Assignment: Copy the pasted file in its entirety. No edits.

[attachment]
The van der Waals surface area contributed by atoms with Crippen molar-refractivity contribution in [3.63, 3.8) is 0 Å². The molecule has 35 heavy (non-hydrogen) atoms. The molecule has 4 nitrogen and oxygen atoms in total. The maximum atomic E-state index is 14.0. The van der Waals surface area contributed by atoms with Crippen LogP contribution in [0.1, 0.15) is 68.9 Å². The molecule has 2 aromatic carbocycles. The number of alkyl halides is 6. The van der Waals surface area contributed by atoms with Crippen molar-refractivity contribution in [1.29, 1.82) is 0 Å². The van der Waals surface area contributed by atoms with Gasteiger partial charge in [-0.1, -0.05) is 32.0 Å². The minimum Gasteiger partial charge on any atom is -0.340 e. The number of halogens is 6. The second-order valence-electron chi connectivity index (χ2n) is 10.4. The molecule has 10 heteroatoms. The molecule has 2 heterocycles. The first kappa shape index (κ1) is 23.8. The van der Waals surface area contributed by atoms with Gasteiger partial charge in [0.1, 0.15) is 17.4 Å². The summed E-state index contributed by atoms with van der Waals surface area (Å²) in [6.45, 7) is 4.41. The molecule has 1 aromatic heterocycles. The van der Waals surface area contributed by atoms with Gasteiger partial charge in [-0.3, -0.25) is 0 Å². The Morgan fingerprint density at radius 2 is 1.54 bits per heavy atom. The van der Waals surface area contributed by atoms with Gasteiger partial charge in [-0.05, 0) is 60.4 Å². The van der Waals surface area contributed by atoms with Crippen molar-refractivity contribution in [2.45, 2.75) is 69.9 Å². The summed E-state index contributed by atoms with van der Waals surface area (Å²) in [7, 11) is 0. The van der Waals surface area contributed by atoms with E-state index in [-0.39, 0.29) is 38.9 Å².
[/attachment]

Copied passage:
The van der Waals surface area contributed by atoms with Crippen molar-refractivity contribution in [3.63, 3.8) is 0 Å². The molecule has 35 heavy (non-hydrogen) atoms. The molecule has 4 nitrogen and oxygen atoms in total. The maximum atomic E-state index is 14.0. The van der Waals surface area contributed by atoms with Crippen LogP contribution in [0.1, 0.15) is 68.9 Å². The molecule has 2 aromatic carbocycles. The number of alkyl halides is 6. The van der Waals surface area contributed by atoms with Crippen molar-refractivity contribution in [1.29, 1.82) is 0 Å². The van der Waals surface area contributed by atoms with Gasteiger partial charge in [-0.1, -0.05) is 32.0 Å². The minimum Gasteiger partial charge on any atom is -0.340 e. The number of halogens is 6. The second-order valence-electron chi connectivity index (χ2n) is 10.4. The molecule has 10 heteroatoms. The molecule has 2 heterocycles. The first kappa shape index (κ1) is 23.8. The van der Waals surface area contributed by atoms with Gasteiger partial charge in [0.1, 0.15) is 17.4 Å². The summed E-state index contributed by atoms with van der Waals surface area (Å²) in [6.45, 7) is 4.41. The molecule has 1 aromatic heterocycles. The van der Waals surface area contributed by atoms with Gasteiger partial charge in [-0.3, -0.25) is 0 Å². The Morgan fingerprint density at radius 2 is 1.54 bits per heavy atom. The van der Waals surface area contributed by atoms with Gasteiger partial charge in [-0.05, 0) is 60.4 Å². The van der Waals surface area contributed by atoms with Crippen molar-refractivity contribution in [2.45, 2.75) is 69.9 Å². The summed E-state index contributed by atoms with van der Waals surface area (Å²) in [7, 11) is 0. The van der Waals surface area contributed by atoms with E-state index in [-0.39, 0.29) is 38.9 Å².